Images of New Zealand’s players celebrating their Rugby World Cup triumph at Eden Park have already become iconic.
Joanah Ngan-Woo’s last-minute leap to disrupt the England lineout, and the subsequent knock-on that ended the match, ignited wild scenes among the Black Ferns and the majority of the 42,579 packed into the famous stadium.
Footage of the players performing a celebratory Haka, signing autographs and celebrating in sunglasses would soon go viral amid scenes that co-captain Ruahei Demant didn’t dare believe would be possible before the tournament kicked off.
Fly-half Demant turned in a Mastercard Player of the Match performance at Eden Park and she hopes the team’s success can have a lasting impact on the women’s game in New Zealand.
“The level of support we’ve received from our country has been really overwhelming. As players none of us really expected this,” she admitted.
“It’s still quite surreal to turn up to Eden Park – we’ve been here three times now, and it’s been sold out two times – to walk out of the tunnel and you can’t even think because it’s so loud. The crowd is so loud.
“I never ever would have thought when the World Cup was announced here in New Zealand that we would get this level of fan engagement, because we’re not really that type of country.
“In the past when we’ve had the opportunity to travel abroad and play teams like England or France in their countries, their fans are next level.
“I was quite worried when they announced we had a home World Cup but the way the country’s turned out, you couldn’t have scripted it. It’s been unreal.
“As a team, we spoke about wanting to inspire the nation. I think that’s what we’ve done and it’s still quite funny saying that because we’ve achieved that and it’s quite a hard thing to do. It’s just unreal.”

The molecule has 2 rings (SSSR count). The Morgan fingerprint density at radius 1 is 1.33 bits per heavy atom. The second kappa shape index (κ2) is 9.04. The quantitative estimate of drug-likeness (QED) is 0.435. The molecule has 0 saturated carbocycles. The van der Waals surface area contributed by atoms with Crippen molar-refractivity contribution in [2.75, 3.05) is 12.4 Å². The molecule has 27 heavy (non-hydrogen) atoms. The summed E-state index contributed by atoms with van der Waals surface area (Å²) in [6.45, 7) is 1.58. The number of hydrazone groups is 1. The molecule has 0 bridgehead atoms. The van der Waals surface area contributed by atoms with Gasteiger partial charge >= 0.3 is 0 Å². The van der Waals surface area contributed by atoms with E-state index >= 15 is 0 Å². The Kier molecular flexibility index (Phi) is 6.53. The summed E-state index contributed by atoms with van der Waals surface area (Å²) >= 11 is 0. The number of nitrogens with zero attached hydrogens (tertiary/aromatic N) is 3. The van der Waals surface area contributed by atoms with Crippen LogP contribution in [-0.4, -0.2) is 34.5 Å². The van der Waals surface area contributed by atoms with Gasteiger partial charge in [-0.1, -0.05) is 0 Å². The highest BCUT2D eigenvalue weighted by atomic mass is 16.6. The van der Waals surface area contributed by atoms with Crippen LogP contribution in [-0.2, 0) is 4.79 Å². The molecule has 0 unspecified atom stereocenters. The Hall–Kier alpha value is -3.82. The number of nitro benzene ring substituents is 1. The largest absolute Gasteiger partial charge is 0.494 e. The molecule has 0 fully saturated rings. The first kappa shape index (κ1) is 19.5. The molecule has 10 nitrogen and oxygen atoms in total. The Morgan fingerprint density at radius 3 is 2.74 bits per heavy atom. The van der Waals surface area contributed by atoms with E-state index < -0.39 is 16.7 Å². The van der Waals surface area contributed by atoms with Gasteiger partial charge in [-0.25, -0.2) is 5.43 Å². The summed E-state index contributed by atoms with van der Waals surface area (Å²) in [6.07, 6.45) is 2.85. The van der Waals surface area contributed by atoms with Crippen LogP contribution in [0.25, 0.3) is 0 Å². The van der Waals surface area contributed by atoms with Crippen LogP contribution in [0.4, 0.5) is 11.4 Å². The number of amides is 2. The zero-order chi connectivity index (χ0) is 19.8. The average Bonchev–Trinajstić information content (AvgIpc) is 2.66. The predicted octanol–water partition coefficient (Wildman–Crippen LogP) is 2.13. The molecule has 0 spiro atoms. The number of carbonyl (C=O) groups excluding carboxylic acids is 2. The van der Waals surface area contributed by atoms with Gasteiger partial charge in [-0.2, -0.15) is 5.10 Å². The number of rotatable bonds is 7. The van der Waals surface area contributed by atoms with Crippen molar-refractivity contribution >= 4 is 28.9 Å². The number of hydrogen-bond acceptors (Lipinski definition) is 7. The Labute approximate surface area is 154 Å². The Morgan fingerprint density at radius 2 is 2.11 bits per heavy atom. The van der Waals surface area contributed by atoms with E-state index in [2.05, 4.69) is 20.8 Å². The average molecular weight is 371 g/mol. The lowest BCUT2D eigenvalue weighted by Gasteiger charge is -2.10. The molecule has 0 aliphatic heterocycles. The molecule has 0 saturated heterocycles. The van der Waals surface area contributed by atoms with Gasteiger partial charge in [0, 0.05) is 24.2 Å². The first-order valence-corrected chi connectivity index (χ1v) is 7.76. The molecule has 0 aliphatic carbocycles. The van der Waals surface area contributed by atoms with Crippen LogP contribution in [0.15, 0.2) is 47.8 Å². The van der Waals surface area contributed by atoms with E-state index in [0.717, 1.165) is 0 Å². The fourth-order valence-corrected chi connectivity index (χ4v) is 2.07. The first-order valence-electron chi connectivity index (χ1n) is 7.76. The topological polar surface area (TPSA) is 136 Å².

Demant possessed perhaps the coolest head in Eden Park as the match ticked into the final 10 minutes and the hosts continued to trail 14-player England.
In spite of the pressure emanating from the scoreboard and the stands, the fly-half retained the utmost confidence that her team would come through to win a sixth Rugby World Cup title, even when Kennedy Simon was sent to the sin-bin.
“It’s funny, even though we were actually down for most of the game, I didn’t think we were under the pump, like we were going to lose,” Demant said.
“I don’t say that based on the opposition but on the calmness that our 15 players out there on the field showed.
"We knew where the space was – we just had to get the ball there. We knew their lineout drive was killing us, so we tried to keep the ball in and not concede any penalties.
“It took 80 minutes, and it took 23 players. It didn’t matter that we had a yellow card. I guess I’m just really proud of all 32 of us [in the wider squad], really.”
Asked about the source of that self-assuredness, Demat added: “The trust that we have in each other, but also the freedom that we have to play.
“One of the great things about our semi-final was we won but we didn’t get to play our game. We knew that [in the final] we would be able to play our game.
“We play our best rugby when our minds are free, and we play with joy. I guess that’s where the calmness came from.”
It is all a stark turnaround from the Black Ferns’ tour of Europe last November, during which they suffered record defeats to both England and France.
Demant featured in all four matches and in the immediate aftermath of the final praised the way in which the players had “turned themselves around” following what was a difficult experience for those involved.
That improvement has been aided by a change in coaching staff, as two-time men’s Rugby World Cup winner Wayne Smith came on board as director of rugby and with the help of some famous friends set about changing the way the Black Ferns approached the game.
“I remember [when] Smithy introduced himself to us, he said he’s never followed the herd and always does things differently. That’s exactly the type of coach he is,” Demant said.
“I think the hardest challenge for us as players wasn’t the skills stuff, it was the mindset stuff. He challenged us, when the opposition presented certain pictures, he said ‘how can we score off this?’.
“It’s hard when you’re not used to thinking like that, he definitely doesn’t do things by the book. That’s the greatest influence Smithy’s had on our team.
“The players they selected throughout all our campaigns have shown that courage – the courage to play different.
“That’s what’s so exciting about the style of game that we play. It’s definitely not the norm. It’s exciting for the viewers and it’s fun to play.”